In recent years, the increased awareness of Loss of Control In-flight (LOC-I) as the predominant cause of fatalities in all segments of aviation has led to an increased interest in Upset Prevention and Recovery Training (UPRT). As numerous groups have devoted research and analysis into the disproportionate rate of LOC-I fatalities, the search for answers has become increasingly focused on essential pilot training elements which could address a seemingly systemic problem in the ability of pilots to avoid or recover from unexpected airplane upsets. Both the problem and the potential solution have increasingly narrowed in on the human physiological and psychological response to the stresses present in an unanticipated upset event.
Startle and Surprise
Improved understanding of how the mind works in such situations indicates that the surprise and startle of an airplane upset can affect cognition, slowing a pilot’s thoughts and responses when time is critical. In such situations, pilot performance will not necessarily rise to the occasion, but will be based on established habit patterns. In such situations certain impulsive behaviors developed from experience in the normal flight envelope, and appropriate in that realm, can increase risk, potentially even becoming life threatening in an airplane upset.
In high threat situations, such as an airplane upset, the mind will naturally look for an immediate course of action from the basis of past experience. If the pilot has no experience outside of the normal flight envelope, options and ideas will necessarily be based on that domain alone. Pilots must have additional training to inform the mind how to correctly respond in an environment in which the transfer of existing skills is inappropriate to the situation encountered.
Living the Experience
The limits of mental response in an emergency are not only constrained by essential knowledge and skills, but also by the accessibility to that information in an emergency. Even if we learn upset prevention and recovery techniques in a flight simulator, they may not be useful in flight if other physiological and psychological conditions which are present inhibit the ability to execute them in the real world. Buffeting, vibration, increased rates of pitch or roll motion, increased or decreased g levels, and the perception of risk and threat of consequences all play into the mind’s ability to effectively perform as needed in an upset event.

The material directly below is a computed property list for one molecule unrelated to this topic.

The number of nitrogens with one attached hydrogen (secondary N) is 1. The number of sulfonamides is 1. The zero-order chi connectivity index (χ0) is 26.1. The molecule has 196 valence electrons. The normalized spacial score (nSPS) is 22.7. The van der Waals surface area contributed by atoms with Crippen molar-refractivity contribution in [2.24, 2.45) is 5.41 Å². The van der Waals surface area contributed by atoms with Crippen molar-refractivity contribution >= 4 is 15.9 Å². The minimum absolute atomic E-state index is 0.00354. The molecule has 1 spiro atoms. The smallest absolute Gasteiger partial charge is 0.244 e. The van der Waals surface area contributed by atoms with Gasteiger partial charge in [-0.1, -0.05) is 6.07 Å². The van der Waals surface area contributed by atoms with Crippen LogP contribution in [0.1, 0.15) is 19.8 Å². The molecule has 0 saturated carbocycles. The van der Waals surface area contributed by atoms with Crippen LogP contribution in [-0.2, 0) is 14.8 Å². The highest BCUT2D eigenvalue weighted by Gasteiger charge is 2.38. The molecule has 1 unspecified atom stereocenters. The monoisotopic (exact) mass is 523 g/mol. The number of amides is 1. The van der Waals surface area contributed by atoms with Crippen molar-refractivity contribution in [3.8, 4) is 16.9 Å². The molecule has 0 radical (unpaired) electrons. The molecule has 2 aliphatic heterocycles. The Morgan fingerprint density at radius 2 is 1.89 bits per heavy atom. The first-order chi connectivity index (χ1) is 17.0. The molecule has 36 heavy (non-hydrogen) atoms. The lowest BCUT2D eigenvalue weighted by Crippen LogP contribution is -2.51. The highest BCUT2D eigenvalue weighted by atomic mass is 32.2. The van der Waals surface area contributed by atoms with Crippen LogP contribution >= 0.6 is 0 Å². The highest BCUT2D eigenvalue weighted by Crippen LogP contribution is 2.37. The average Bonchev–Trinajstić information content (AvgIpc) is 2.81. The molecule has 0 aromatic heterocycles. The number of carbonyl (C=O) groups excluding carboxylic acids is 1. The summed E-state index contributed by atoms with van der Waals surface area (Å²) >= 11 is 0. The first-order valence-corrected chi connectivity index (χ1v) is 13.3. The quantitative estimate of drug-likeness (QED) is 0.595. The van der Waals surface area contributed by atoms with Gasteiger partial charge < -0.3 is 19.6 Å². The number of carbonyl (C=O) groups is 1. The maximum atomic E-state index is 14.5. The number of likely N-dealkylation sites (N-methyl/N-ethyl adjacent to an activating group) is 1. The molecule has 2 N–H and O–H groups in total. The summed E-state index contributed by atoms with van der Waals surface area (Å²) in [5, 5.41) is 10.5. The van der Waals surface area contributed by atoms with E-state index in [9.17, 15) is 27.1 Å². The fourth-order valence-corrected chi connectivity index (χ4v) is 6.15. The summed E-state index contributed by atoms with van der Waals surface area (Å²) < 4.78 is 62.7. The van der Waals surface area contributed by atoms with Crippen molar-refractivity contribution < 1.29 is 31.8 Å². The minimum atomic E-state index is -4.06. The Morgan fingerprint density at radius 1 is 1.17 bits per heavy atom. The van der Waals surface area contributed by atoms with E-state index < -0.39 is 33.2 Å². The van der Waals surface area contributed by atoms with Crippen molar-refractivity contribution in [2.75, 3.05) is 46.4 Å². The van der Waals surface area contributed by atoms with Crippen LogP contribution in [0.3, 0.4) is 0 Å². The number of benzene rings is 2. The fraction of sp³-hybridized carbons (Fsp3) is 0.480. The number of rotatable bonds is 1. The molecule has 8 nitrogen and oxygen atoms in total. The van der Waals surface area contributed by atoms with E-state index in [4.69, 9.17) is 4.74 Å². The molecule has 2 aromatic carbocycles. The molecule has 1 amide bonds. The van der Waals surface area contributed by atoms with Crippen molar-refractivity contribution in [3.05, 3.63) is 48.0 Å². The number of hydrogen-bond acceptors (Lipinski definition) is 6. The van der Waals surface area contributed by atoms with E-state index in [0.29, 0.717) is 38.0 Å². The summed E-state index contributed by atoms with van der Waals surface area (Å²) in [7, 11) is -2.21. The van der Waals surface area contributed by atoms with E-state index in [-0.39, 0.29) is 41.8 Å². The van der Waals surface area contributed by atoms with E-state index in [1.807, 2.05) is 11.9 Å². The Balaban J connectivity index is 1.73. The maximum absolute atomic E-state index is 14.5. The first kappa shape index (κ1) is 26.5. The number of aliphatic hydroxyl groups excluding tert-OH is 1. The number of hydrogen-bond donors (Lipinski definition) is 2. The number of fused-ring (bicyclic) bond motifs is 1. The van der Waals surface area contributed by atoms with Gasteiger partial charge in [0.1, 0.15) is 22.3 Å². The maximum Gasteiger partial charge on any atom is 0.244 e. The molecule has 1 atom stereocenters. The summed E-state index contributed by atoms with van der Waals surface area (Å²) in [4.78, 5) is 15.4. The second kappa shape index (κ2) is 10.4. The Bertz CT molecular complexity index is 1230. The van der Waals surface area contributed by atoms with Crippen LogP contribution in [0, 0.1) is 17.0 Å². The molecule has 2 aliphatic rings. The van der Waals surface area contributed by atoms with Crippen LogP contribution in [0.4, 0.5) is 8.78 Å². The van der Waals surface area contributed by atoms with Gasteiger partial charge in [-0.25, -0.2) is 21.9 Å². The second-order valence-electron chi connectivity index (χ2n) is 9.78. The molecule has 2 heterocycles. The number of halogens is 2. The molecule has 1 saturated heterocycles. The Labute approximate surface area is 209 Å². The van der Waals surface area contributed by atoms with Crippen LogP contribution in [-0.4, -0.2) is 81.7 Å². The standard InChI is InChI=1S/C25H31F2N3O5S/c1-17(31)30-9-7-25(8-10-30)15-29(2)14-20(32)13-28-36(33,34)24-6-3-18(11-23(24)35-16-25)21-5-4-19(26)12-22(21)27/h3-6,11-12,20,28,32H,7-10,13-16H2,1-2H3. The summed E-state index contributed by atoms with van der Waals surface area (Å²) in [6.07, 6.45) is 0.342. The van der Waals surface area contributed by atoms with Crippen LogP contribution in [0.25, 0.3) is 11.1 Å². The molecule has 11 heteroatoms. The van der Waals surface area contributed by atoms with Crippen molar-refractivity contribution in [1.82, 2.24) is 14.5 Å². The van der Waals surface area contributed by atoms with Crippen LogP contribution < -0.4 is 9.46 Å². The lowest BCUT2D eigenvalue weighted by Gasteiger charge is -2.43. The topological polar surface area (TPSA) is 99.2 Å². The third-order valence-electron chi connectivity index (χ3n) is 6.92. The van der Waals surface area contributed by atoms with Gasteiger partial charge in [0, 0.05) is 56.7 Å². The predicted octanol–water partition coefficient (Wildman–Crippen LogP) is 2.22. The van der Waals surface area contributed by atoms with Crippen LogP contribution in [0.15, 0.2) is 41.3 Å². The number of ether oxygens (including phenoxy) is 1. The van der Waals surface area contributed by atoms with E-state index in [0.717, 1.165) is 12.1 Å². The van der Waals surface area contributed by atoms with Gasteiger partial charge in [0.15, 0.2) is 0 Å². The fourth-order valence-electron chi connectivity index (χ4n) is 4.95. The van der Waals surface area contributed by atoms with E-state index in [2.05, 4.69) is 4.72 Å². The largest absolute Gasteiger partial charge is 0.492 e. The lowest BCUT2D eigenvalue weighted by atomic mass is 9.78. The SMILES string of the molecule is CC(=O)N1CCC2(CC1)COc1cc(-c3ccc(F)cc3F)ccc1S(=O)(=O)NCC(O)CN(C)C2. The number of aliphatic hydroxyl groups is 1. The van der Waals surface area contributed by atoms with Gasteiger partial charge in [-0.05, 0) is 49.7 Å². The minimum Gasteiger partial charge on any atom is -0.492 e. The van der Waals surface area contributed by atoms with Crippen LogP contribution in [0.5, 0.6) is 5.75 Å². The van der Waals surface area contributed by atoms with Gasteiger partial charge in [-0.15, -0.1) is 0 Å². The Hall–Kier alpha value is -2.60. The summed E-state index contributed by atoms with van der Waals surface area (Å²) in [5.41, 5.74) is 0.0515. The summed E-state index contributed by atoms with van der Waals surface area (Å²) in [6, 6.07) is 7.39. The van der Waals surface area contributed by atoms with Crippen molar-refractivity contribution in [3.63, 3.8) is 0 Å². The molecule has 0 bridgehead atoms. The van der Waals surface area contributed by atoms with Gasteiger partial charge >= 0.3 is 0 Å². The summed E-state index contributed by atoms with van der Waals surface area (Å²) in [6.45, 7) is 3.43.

Performing recovery exercises in an aircraft provides the benefit of the pilot actually feeling the sustained g-forces and other stimuli which are not accurately replicated by a flight simulator. The experience of realism is bolstered by the fact that the aircrew actually perceive managed risk, a feeling not present in the simulator where there is little threat of consequence. ICAO, IATA, EASA and others realize this, which is why they all agree that this is what is needed to fully address the important human factors associated with airplane upsets in an effective manner.
Required Intensity for Effective Airplane Upset Training
What is often neglected in considering on-aircraft training in UPRT, is how much training will it take? How many flights? How many days? Considering the counterintuitive nature of some of the information and skills in comparison to flight within the normal envelope, we have to understand that the process of ingraining new skills which must be reliable in the face of an escalating upset threat takes a certain amount of time. The repetitive practice of new skills is now well understood to help create consistent response, even when danger and stress levels are high, but this process of imprinting, of creating new mental models that assist pattern recognition is not immediate.
CRITCAL TAKE AWAY: The experience of training 10s of thousands of professional pilots in modern UPRT, more than any other provider, has conclusively identified that the necessary process of ingraining resilient UPRT competence readily accessible in a real world crisis cannot be reliably accomplished in less than 4 flights over a three day period. If you are getting less than this conclusively demonstrated minimum, you are at risk. In the interest of serving the safety needs of our valuable customers, APS removed all 3-flight 2-day initial UPRT courses from our retail menu in 2015. We are in the business of saving the lives of our pilot customers and their passengers, not giving the appearance of saving lives. With that said, as a result of this intensive 3-day initial program discipline, APS recurrent training can be accomplished in one day — a full top up on UPRT knowledge and skills including program advancements since initial training — with just two flights as long as initial training occurred within the preceding 36 months. APS leads the industry for a reason; we are driven to save lives and are unyielding in our vision. We Help Pilots Bring Everyone Home Safely – it’s not just a byline, it is our purpose and drives our growth, strategy, and ethical commitment to our customers’ well-being and their families.
Exposure is Not Enough
Merely experiencing new stimuli, views, or sensory inputs in a single flight may erase some novelty, but it does not develop proficiency. Effective UPRT must create skills which are reliable and dependable in the face of an escalating upset. This requires multiple flights and repeated practice of the new skills until proficient. Make sure that when you are selecting a course of UPRT instruction that there is sufficient flight time devoted to allow for the repetition required to truly build robust recovery skills, and which provides the intensity of training to create UPRT skills that you can rely on when needed.